A First Day That Was Almost Too Easy - A Most Unusual Bike Trip (By Normal Touring Standards) - CycleBlaze

August 14, 2005

A First Day That Was Almost Too Easy

Forestville State Park

Heart 0 Comment 0

My wife, The Feeshko, is awesome and so is my daughter, Kaylo.  First they drove me the 70 miles from our home to my starting point in Rochester, MN.  Then they patiently waited while I excitedly strapped my sleeping pad and tent to my bike rack and shouldered my backpack.[1]  Then they took a commemorative picture of me just before I pedaled off into the wonderful world of adventure. 

The Feeshko was even kind enough not to tell me how dorky I looked in that helmet.
Heart 2 Comment 0

I had barely rolled out of the liquor store parking lot before I had to make an emergency U-turn.  In my excitement to get on the road, I totally forgot to give goodbye hugs to The Feeshko and Kaylo.  I don't know for sure, but it's possible I was so focused on my bike trip that I rode right past their outstretched arms.

After I redeemed myself in the eyes of my family, I pedaled south on U.S. Highway 63.  The first 16 miles were characterized by cool temperatures and a slight breeze at my back.  There was a lot of traffic, but also a huge shoulder.

I exited the busy highway at the little town of Racine.  Its highlight was the tiniest bank building I have ever seen.  I've seen refrigerator boxes bigger than that thing. [2]

A short distance beyond Racine and its tiny bank, my route unexpectedly turned to three miles of hilly gravel.  Along the way, I made eye contact with a couple of horses.  This became my first discovery about bike travel:  getting to know the cows, the horses, the crows and the mourning doves made them seem more like real animals.  From a car they are more like roadside decorations.  The landscape is more real as well.  Hills are hillier when you have to pedal up them.

I had lunch, which consisted of water and a Snicker's Bar, at the Spring Valley City Park.   The park was well-shaded but I sat in an open area in order to watch a bald eagle soaring overhead.  I recalled the first time I ever saw one of those fine birds in the wild.  Bald eagles were considered an endangered species at the time.   I was about thirty years old.   These days they're very common and my kids have been lucky enough to have seen hundreds of them before they were half that age.

My eagle-viewing, Snickers-eating spot in the sun.
Heart 0 Comment 0

I also observed a minor dispute over who had the rights to use the park's picnic shelter.  A group of elderly folks were already occupying it when another group arrived in a Baptist Church van.  Words were exchanged and there was a lot of pointing,  gesturing and head shaking.  A police officer soon arrived to mediate.  In the end, the Baptists won because they had an official permit for that specific place and time.   A permit supersedes the first-come-first-serve rule every time.  Plus the Baptists probably had God on their side.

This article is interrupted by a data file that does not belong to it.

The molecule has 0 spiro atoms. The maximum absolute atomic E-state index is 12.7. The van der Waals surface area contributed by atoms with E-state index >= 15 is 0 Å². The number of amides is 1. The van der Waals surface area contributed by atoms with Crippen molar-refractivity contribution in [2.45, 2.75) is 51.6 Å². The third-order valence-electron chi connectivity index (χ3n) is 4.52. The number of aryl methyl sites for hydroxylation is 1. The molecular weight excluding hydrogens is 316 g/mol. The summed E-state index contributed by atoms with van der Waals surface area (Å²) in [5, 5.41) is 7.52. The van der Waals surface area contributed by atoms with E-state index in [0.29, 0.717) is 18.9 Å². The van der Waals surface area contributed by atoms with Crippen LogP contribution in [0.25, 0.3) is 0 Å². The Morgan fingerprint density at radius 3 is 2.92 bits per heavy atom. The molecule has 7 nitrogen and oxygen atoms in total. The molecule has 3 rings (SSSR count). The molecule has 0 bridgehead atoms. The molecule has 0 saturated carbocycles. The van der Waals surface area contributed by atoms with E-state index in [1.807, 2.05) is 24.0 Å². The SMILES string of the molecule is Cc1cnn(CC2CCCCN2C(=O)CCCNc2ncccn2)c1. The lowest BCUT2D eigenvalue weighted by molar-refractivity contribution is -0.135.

I kind of felt sorry for the senior citizens as they unhappily packed up their stuff and moved to a group of picnic tables with no roof overhead.  I mean, how can anybody be expected to enjoy lunch in such conditions?

I reluctantly decided it was also time for ME to get moving before the cop came over to see what I was up to.  I was guilty of nothing, of course, but you never know about cops.  I probably looked like a no-good hippy drifter with no car, and in his view, a no-good hippy drifter with no car can only mean trouble.

----------------------------

I continued south to within twelve miles of the Iowa border, then turned east on County Rd. 12.  The air was heating up and the breeze had disappeared.  At first the view mostly consisted of vast bright green fields of corn and soybeans.  Normally I wouldn't give such a landscape a second look, but from my bike it was quite pretty-- picture worthy even.

If this wasn't a picture of a picture, it would better display the nice contrast between the bright green soybean field and the bright white storage tanks in the distance.
Heart 1 Comment 0
A tiny cemetery out in the middle of nowhere. Cool!
Heart 1 Comment 0

I passed a flock of geese that had taken over a pond that was clearly intended as a watering hole for cows.   I did my best goose honk but got no response.  Further up the road, I had a stare down with several cows, and later, a horse.  I mooed and neighed at them respectively, but neither the cows nor the horse were in a talkative mood.  Perhaps it was my human accent that made them suspicious of me.  To them, I was a foreigner.  And a foreigner who is also a doofus pedaling a two-wheeled machine with a big green bag attached to his back was probably just too much to handle.  I would ignore me too. [3]